Monday, February 01, 2010

Into the Void

Back around 1970, we came across a record album called The Yellow Princess, by John Fahey. Fahey pioneered odd, open tunings and a weird style of primitive guitar playing that wasn't like anything I had ever heard. The cuts had titles like, "Dance of the Inhabitants of the Invisible City of Bladensburg," and "View (East from the Top of the Riggs Road/B & O Trestle)," and one of them, "The Singing Bridge of Memphis, Tennessee," was the most incredible thing to listen to stoned you can imagine.

We bought more of his albums, and years later when we moved to Portland, discovered that he lived in Eugene, and would sometimes play locally. We saw him do a show at Earthquake Ethel's, in Beaverton, probably about 1979 or so. While he was playing, he drank an entire pitcher of beer, and it was pretty incredible to listen to and watch.

We saw him play another show shortly before he passed away in 2001, and he was not at his best. The years and substances had taken their toll. But when I saw this video, I had to link to it.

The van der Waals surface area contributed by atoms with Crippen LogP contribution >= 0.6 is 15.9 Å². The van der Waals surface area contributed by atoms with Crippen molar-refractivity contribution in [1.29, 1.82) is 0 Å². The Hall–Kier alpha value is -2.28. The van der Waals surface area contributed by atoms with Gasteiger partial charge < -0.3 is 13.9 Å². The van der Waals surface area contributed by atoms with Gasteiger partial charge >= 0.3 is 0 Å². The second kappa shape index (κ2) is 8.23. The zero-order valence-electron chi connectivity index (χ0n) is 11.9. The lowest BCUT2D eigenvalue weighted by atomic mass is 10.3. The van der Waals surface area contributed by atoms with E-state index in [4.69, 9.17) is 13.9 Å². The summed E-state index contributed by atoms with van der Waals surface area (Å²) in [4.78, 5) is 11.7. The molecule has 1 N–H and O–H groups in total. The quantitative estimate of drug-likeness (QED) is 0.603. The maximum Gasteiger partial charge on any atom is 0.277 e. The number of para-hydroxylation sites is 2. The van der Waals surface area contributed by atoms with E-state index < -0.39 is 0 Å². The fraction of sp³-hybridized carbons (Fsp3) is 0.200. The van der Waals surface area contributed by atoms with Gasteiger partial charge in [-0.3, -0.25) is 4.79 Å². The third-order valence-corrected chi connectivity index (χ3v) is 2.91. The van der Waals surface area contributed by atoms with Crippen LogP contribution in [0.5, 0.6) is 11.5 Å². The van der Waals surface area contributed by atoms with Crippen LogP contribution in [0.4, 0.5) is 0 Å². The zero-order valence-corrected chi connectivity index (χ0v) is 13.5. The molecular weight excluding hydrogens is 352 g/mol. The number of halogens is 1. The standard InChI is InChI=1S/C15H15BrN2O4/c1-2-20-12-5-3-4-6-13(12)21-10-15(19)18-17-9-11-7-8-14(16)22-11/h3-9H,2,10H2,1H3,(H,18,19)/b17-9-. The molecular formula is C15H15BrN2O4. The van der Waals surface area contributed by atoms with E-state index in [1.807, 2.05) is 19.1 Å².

Shady_Grady said...

Steve, have you heard Elizabeth Cotten or Etta Baker?

Steve Perry said...

Both -- but only on really old records.

And there was a PBS special a while back on roots music that had a piece on Cotton -- whose guitar style was really weird and came to be known as ... Cotton picking ...

Shady_Grady said...

Cool! Etta Baker has just passed on of course but a little over 4 or 5 years ago she did two CD's-one with Taj Mahal and one with her sister Cora Phillips, both of which are magnificent with excellent production. You can find them on Amazon if you're interested.

I love Cotten. To be able to do the things she did and do them left-handed is really amazing to me.